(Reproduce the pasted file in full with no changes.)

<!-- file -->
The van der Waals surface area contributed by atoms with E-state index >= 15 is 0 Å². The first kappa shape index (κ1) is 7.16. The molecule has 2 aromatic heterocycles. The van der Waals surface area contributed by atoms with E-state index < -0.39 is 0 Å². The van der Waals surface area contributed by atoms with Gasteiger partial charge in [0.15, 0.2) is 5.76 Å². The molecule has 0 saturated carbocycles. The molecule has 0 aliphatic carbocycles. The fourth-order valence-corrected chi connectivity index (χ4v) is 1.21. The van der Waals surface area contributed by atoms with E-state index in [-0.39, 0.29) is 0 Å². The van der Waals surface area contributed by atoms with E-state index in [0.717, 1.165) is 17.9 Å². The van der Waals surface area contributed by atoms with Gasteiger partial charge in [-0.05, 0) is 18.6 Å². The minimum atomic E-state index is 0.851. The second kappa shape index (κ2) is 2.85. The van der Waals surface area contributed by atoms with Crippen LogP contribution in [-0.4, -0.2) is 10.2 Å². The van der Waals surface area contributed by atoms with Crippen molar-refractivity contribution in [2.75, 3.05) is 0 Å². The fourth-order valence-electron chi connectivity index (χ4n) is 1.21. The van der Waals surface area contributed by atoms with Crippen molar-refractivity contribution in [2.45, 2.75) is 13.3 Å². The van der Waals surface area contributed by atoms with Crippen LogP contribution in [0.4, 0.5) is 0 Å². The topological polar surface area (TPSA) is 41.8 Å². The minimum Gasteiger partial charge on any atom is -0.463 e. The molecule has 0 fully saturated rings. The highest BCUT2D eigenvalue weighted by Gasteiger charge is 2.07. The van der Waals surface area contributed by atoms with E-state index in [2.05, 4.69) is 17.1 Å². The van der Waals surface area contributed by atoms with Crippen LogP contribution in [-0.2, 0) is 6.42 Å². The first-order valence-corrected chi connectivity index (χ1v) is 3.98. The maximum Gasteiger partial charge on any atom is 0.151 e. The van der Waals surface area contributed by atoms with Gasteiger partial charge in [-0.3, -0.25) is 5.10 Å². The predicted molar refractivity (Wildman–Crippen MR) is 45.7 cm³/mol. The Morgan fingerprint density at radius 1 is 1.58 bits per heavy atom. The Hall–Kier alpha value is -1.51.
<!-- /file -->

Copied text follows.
The van der Waals surface area contributed by atoms with E-state index >= 15 is 0 Å². The first kappa shape index (κ1) is 7.16. The molecule has 2 aromatic heterocycles. The van der Waals surface area contributed by atoms with E-state index < -0.39 is 0 Å². The van der Waals surface area contributed by atoms with Gasteiger partial charge in [0.15, 0.2) is 5.76 Å². The molecule has 0 saturated carbocycles. The molecule has 0 aliphatic carbocycles. The fourth-order valence-corrected chi connectivity index (χ4v) is 1.21. The van der Waals surface area contributed by atoms with E-state index in [-0.39, 0.29) is 0 Å². The van der Waals surface area contributed by atoms with E-state index in [0.717, 1.165) is 17.9 Å². The van der Waals surface area contributed by atoms with Gasteiger partial charge in [-0.05, 0) is 18.6 Å². The minimum atomic E-state index is 0.851. The second kappa shape index (κ2) is 2.85. The van der Waals surface area contributed by atoms with Crippen LogP contribution in [-0.4, -0.2) is 10.2 Å². The van der Waals surface area contributed by atoms with Crippen molar-refractivity contribution in [2.75, 3.05) is 0 Å². The fourth-order valence-electron chi connectivity index (χ4n) is 1.21. The van der Waals surface area contributed by atoms with Crippen molar-refractivity contribution in [2.45, 2.75) is 13.3 Å². The van der Waals surface area contributed by atoms with Crippen LogP contribution in [0.4, 0.5) is 0 Å². The topological polar surface area (TPSA) is 41.8 Å². The minimum Gasteiger partial charge on any atom is -0.463 e. The molecule has 0 fully saturated rings. The highest BCUT2D eigenvalue weighted by Gasteiger charge is 2.07. The van der Waals surface area contributed by atoms with E-state index in [2.05, 4.69) is 17.1 Å². The van der Waals surface area contributed by atoms with Crippen LogP contribution in [-0.2, 0) is 6.42 Å². The first-order valence-corrected chi connectivity index (χ1v) is 3.98. The maximum Gasteiger partial charge on any atom is 0.151 e. The van der Waals surface area contributed by atoms with Gasteiger partial charge in [-0.3, -0.25) is 5.10 Å². The predicted molar refractivity (Wildman–Crippen MR) is 45.7 cm³/mol. The Morgan fingerprint density at radius 1 is 1.58 bits per heavy atom. The Hall–Kier alpha value is -1.51.